On one hand there are racial issues…On the other there is something called a human experience, which we all feel. We all feel the lost of jobs, the distrust of politicians to act in a positive manner, the awareness of the crappy foods be shelled out to the mass, the disregard for the environment , the lack of housing for persons making a moderate living, the rising cost for foods and general things , civil rights of liberties being dismantled…..there are many things which effect all races within certain income levels…..and these are the things which bring the masses together….This article is meaningless to me….. it does nothing besides causing more separatism…Yes tell us how different we all are and you will never come together to bring real change… more and more divisive tactics to keep people scattered so not to see we are all in many ways connected and nothing is a fight for one particular…. it is a fight to make what is wrong , right……………..Could you image articles showing what is shared , oppose to saying what is happening doesn't count…………..just a thought.

  50. Jon Martin says:

    Reading your response gives the starting point that I've been struggling with after being aware of such prejudge within me and a society of open racism around me.

  51. Алексис Бобрик Right on "I have to actively work to change my thought process, and undo years of bad habits and negative reinforcement." I appreciate how acertive, honest, and vocal you are. Just one question, do you really feel you have to say sorry for the "long" post, becacause to me all you wrote there is screaming out that you are not sorry at all, and I celebrate that! My daughter always says white people have to work on educating their own communities so they can identify the racism in their lives and act on that to dismantel it, and you come to mind as one hell of an example to do just that. By the way thanks for the lenght of your post. 🙂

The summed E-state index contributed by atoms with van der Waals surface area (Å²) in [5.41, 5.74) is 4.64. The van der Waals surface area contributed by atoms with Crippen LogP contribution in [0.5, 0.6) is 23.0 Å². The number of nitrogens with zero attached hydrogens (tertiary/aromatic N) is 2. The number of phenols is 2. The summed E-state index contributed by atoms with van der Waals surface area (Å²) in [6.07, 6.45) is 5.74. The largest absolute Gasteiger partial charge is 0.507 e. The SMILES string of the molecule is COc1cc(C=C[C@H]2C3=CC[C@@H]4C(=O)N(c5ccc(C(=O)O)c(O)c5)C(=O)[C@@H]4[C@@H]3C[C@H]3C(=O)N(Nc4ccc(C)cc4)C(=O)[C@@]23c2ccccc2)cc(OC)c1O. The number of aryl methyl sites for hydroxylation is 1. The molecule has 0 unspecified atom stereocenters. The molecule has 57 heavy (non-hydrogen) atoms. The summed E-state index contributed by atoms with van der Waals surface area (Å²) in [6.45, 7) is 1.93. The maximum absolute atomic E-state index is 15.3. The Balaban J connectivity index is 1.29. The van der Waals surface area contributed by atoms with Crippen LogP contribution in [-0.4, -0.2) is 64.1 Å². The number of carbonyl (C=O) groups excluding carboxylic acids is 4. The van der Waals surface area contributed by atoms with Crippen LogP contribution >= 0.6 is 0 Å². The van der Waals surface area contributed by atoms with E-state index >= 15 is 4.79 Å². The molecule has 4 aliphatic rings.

52. Is anyone here even attempting to claim racial superiority? I'm not. I don't see anyone else doing that either. That was kind of off topic, Belinda.

  53. Whoops, I definitely just replied in the wrong thread, I deleted my post, but if you saw it already, disregard it, haha.

  54. Lena Tso says:

    I must have left the billions back in my native Ukraine. By the time they issued us those refugee visas, we just had to duck and run cause the kill-the-jews mob was coming. Sooo… who wants to hop a flight and help me dig? Oh wait, there's a civil war going on. Maybe next year. In all seriousness, the contents of this article are really important for everyone to know, but the way the information is framed is so smug and divisive that I don't know if it inspires the conversation that so badly needs to be had. I see this is a thread of mostly well informed active people. What message do you think this headline sends to the general public, regardless of race? Do you think this makes people want to educate and empower one another to be more inclusive? I think that should be the goal of any movement-related publication. This is why I'm only allowed to publish comments. :p

  55. Lena Tso says:

    You go ahead and wait. I'm in plain sight with my photo and my comments above.

  56. Jesus Christ. I have never known in this earth a white person to articulate so fully that point to hit the nail on the head so directly.

    If only there was a class for you to teach, with the same vigor, in an all white part of america where black are barred from penetrating.

    I appreciate you. Salute.

  57. At times these "progressives" seems to only patronize the black community as if blacks can't think for themselves or have the intelligence to know not all whites are racist.

    Blacks know, so you don't need to oversell your innocence.

  58. Hank Wilson says:

    Here is looking at you L. T. _________

  59. If there was a high crime rate white part of town, you wouldn't go there either. When you deconstruct it it's not really about the color of the skin but about perceived danger.
    If you were walking through an affluent black neighborhood you wouldn't fear much at all.

  60. The article has good information that needs to be addressed but condemning people for being ignorant rather than using the article to enlighten them is counterproductive and divisive.

  61. Flufka Minor says:

    yeah, you should probably go to the doctor if you can't see colors.

  62. Hank Wilson Truth! the ugly truth!

  63. Jim Turner says:

    How about STFU about it? Is that progress? All of the constant whining about your racial grievances is pissing people off. Get to work, stay in school, don't attack cops, don't make babies that you refuse to support, pull your pants up and the problems will vanish.

  64. Jim Turner says:

    But you accept the self reported figures for drug use don't you?